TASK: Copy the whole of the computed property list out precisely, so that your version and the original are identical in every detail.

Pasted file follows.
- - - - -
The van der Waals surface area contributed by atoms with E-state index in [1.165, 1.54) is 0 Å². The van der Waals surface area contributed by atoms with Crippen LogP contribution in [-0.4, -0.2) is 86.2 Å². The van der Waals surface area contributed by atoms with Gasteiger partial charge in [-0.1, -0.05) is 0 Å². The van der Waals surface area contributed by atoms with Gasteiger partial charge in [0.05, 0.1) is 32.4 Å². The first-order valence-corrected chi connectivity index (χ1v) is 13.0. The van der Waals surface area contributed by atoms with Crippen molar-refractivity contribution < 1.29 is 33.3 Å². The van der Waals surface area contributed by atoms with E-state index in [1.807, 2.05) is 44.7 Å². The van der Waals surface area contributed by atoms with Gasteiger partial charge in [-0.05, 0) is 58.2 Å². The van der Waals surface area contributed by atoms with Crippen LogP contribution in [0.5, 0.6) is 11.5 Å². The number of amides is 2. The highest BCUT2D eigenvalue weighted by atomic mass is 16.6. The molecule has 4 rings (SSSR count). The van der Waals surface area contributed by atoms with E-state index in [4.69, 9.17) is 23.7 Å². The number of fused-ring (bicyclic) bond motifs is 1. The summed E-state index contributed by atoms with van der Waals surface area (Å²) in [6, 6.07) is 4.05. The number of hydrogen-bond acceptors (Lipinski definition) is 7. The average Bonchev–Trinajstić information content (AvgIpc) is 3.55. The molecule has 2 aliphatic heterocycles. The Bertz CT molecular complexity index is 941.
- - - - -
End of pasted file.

The van der Waals surface area contributed by atoms with E-state index in [1.165, 1.54) is 0 Å². The van der Waals surface area contributed by atoms with Crippen LogP contribution in [-0.4, -0.2) is 86.2 Å². The van der Waals surface area contributed by atoms with Gasteiger partial charge in [-0.1, -0.05) is 0 Å². The van der Waals surface area contributed by atoms with Gasteiger partial charge in [0.05, 0.1) is 32.4 Å². The first-order valence-corrected chi connectivity index (χ1v) is 13.0. The van der Waals surface area contributed by atoms with Crippen molar-refractivity contribution < 1.29 is 33.3 Å². The van der Waals surface area contributed by atoms with E-state index in [1.807, 2.05) is 44.7 Å². The van der Waals surface area contributed by atoms with Gasteiger partial charge in [-0.05, 0) is 58.2 Å². The van der Waals surface area contributed by atoms with Crippen LogP contribution in [0.5, 0.6) is 11.5 Å². The number of amides is 2. The highest BCUT2D eigenvalue weighted by atomic mass is 16.6. The molecule has 4 rings (SSSR count). The van der Waals surface area contributed by atoms with E-state index in [4.69, 9.17) is 23.7 Å². The number of fused-ring (bicyclic) bond motifs is 1. The summed E-state index contributed by atoms with van der Waals surface area (Å²) in [6, 6.07) is 4.05. The number of hydrogen-bond acceptors (Lipinski definition) is 7. The average Bonchev–Trinajstić information content (AvgIpc) is 3.55. The molecule has 2 aliphatic heterocycles. The Bertz CT molecular complexity index is 941.